The Agrarian line from Williams-Sonoma—part do-it-yourself supply cabinet, part collection of rustic accent pieces—zeroes in on an artfully weather-beaten look. A pine-and-metal "vintage Biergarten table" sells for $600; a "found" enamel pail for $50. (The company says these items aren't copies but rather actual pieces it found by scouring European villages. Items may not be identical and may be available in limited quantities, the company says.)
The Agrarian line is meant for people "who want to embrace the homegrown and the homemade into their everyday lives," says Allison O'Connor, vice president of merchandising. There is an intentional mix of price points, she says, such as an $11.95 herb-garden kit. The company says it plans to double the number of products in its Agrarian line and publish a stand-alone catalog.
Fifth Season's five stores in the Carolinas and Virginia sell gardening supplies and chicken feed, as well as kits for making sake wine and chevre cheese and cultures for yogurt, kefir, sour cream and buttermilk. The shopping floor is appointed with terra cotta planters and stone statuary; classes have ranged from home-brewing to bonsai.
Elizabeth Galindo Roberts, a film costume designer in her 50s, moved to a new home in Carmichael, Calif., about a year ago. She and her husband installed a vegetable and edible-flower garden, including nasturtiums and violas. She keeps five chickens in two custom-built coops.
The couple hired interior designer Kerrie Kelly, from nearby Sacramento, to design the interior of the four-bedroom ranch. The look "feels perfect, but it's so imperfect," Ms. Kelly says. Dining-room chairs are upholstered with mismatched fabrics; wall art hangs in frames of assorted styles. Furniture leathers are distressed, and windows are framed with open-weave linens.
"Ten years ago, people were opening up Architectural Digest and saying, 'We want that.' " Ms. Kelly says. "Now there is such an authenticity to everything we are designing."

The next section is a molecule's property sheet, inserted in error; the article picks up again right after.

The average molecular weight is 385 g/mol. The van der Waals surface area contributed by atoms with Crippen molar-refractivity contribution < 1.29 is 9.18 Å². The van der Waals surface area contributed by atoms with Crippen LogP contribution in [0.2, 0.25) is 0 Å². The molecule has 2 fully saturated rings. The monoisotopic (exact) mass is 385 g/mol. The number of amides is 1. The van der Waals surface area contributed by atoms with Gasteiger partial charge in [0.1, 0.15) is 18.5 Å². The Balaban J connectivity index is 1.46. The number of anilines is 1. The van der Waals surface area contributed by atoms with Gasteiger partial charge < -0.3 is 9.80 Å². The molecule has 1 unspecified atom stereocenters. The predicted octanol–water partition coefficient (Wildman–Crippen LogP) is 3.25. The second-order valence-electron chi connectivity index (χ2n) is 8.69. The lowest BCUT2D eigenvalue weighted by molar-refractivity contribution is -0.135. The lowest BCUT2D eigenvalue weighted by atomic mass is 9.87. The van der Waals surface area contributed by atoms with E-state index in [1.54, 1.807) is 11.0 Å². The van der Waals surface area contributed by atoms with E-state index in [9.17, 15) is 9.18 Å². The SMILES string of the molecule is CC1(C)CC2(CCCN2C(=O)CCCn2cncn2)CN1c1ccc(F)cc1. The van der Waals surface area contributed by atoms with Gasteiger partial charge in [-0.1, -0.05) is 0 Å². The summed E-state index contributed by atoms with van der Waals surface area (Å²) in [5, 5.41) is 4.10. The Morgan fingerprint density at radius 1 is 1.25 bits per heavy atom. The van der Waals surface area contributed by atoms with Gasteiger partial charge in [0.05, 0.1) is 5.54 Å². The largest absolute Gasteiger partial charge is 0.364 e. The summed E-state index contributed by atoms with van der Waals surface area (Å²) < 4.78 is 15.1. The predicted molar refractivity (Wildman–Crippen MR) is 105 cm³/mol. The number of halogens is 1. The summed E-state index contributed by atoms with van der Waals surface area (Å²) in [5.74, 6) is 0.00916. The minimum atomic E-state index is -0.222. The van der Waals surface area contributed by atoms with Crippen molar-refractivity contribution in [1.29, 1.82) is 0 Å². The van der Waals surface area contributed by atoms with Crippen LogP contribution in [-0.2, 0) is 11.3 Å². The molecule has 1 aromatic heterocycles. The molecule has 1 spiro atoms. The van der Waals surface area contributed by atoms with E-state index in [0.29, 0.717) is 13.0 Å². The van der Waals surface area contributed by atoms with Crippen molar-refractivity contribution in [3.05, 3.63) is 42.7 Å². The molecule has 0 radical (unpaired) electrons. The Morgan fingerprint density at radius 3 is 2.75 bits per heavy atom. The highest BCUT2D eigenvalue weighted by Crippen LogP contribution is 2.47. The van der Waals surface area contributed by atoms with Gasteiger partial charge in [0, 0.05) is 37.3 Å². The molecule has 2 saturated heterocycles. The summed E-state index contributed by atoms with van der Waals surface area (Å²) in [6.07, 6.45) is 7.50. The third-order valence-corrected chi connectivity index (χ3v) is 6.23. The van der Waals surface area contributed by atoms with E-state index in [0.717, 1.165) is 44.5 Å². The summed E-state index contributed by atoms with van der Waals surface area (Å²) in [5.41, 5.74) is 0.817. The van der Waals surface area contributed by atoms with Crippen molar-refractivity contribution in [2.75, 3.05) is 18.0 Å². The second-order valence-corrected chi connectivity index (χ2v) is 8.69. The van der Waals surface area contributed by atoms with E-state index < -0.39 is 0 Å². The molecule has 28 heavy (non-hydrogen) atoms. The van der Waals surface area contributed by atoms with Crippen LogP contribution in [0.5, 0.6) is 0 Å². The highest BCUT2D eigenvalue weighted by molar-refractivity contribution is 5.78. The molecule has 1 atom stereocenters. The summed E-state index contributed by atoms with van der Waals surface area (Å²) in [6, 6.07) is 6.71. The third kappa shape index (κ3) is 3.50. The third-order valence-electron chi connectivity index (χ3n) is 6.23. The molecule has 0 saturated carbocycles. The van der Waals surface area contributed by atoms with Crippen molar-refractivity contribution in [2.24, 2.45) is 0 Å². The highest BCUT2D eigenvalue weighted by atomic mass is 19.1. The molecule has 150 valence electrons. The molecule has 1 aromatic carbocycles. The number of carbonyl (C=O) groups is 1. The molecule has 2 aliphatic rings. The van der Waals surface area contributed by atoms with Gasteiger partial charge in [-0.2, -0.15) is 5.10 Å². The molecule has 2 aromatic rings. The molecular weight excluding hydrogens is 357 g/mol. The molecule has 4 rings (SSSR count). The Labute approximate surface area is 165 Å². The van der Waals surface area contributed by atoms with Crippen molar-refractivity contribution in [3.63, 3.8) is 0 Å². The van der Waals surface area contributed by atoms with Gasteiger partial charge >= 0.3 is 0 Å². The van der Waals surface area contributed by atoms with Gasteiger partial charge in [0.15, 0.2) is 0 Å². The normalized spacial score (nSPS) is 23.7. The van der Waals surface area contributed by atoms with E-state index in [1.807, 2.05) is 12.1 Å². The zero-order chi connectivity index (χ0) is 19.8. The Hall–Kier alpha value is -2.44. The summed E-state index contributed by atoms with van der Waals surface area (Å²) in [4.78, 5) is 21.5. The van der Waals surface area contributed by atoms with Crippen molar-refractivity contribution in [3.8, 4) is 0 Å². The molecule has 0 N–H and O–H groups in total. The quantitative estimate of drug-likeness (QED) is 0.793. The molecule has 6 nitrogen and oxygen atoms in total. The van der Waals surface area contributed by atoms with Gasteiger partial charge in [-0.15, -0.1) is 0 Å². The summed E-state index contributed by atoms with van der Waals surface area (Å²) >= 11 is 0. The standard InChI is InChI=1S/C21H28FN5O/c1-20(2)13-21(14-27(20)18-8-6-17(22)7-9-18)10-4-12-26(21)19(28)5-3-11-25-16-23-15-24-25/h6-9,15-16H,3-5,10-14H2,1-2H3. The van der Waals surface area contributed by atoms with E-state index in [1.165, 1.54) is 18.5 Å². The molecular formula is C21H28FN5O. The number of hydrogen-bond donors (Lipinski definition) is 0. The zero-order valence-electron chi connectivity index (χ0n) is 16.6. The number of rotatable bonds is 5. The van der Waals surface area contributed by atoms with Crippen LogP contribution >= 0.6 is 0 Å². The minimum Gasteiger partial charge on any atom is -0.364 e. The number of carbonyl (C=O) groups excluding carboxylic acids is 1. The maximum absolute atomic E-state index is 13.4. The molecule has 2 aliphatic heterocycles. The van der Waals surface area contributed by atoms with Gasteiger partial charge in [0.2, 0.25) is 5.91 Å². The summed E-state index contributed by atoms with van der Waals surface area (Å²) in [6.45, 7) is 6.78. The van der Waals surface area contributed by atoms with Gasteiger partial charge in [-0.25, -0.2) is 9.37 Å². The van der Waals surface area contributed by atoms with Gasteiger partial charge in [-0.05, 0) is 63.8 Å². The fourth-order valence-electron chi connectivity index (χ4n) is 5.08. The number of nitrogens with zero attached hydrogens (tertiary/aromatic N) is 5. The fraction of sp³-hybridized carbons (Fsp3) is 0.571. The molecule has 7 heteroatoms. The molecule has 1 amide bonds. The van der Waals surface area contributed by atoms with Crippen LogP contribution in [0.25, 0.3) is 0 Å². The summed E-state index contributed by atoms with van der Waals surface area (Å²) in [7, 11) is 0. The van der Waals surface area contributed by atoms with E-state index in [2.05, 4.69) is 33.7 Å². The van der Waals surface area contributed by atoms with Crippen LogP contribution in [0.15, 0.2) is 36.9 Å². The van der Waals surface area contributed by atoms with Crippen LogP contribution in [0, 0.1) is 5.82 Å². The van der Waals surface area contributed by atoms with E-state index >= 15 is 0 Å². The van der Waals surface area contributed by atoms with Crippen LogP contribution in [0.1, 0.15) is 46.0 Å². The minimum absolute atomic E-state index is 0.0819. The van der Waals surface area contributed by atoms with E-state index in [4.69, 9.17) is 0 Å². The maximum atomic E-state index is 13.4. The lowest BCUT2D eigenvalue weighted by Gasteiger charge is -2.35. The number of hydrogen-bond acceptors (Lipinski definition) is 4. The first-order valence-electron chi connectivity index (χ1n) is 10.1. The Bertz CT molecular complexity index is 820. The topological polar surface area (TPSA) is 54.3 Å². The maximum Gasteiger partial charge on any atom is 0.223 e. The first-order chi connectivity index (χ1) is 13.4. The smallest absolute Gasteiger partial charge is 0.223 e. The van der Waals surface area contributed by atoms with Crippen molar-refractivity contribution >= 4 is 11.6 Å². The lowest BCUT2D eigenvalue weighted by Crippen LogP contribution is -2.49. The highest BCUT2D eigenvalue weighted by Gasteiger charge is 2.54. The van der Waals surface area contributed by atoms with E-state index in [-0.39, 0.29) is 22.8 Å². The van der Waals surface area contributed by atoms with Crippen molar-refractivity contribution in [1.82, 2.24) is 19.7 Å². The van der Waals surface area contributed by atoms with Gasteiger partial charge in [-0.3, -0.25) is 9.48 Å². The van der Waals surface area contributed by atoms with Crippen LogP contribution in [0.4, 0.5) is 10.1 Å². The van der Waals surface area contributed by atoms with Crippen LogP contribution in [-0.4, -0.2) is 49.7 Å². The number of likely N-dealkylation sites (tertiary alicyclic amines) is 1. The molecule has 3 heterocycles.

Urban Outfitters says its Terrain garden centers target women ranging from their mid-40s to mid-60s. "One of the things we'd been discussing is the boomer lifestyle," says Richard Hayne, chief executive of the Philadelphia-based company, whose Urban Outfitters chain caters to college-age hipsters and Anthropologie stores targets fashionable young homeowners.
"We realized there's another leg to this story," Mr. Hayne says, referring to the spending potential of well-heeled women whose children are grown. "Their demand and desire for apparel wanes," he says. It's "a lifestyle concept.
Terrain inventory ranges from a $228 metal-roof birdhouse and a $148 woolen throw to a $269 tailored gardening jacket. A section of the store is devoted to beauty and bath products, including a $38 scrub presented as a "hot toddy for the body."
Terrain's store in Glen Mills, Pa., features a restaurant, in an antique greenhouse brimming with ferns, that specializes in locally-sourced food. It has a following with groups of women who meet for lunch and shop. Mr. Hayne says he is looking to add a spa.
The store provides workshops on things like terrarium gardening and Japanese "kokedama," hanging plants that appear to float, free of containers, from the ceiling. "We'll open more stores," Mr. Hayne says. "We're taking our time growing the concept and learning it."
Write to Anne Marie Chaker at firstname.lastname@example.orgPrinted in The Wall Street Journal, page D1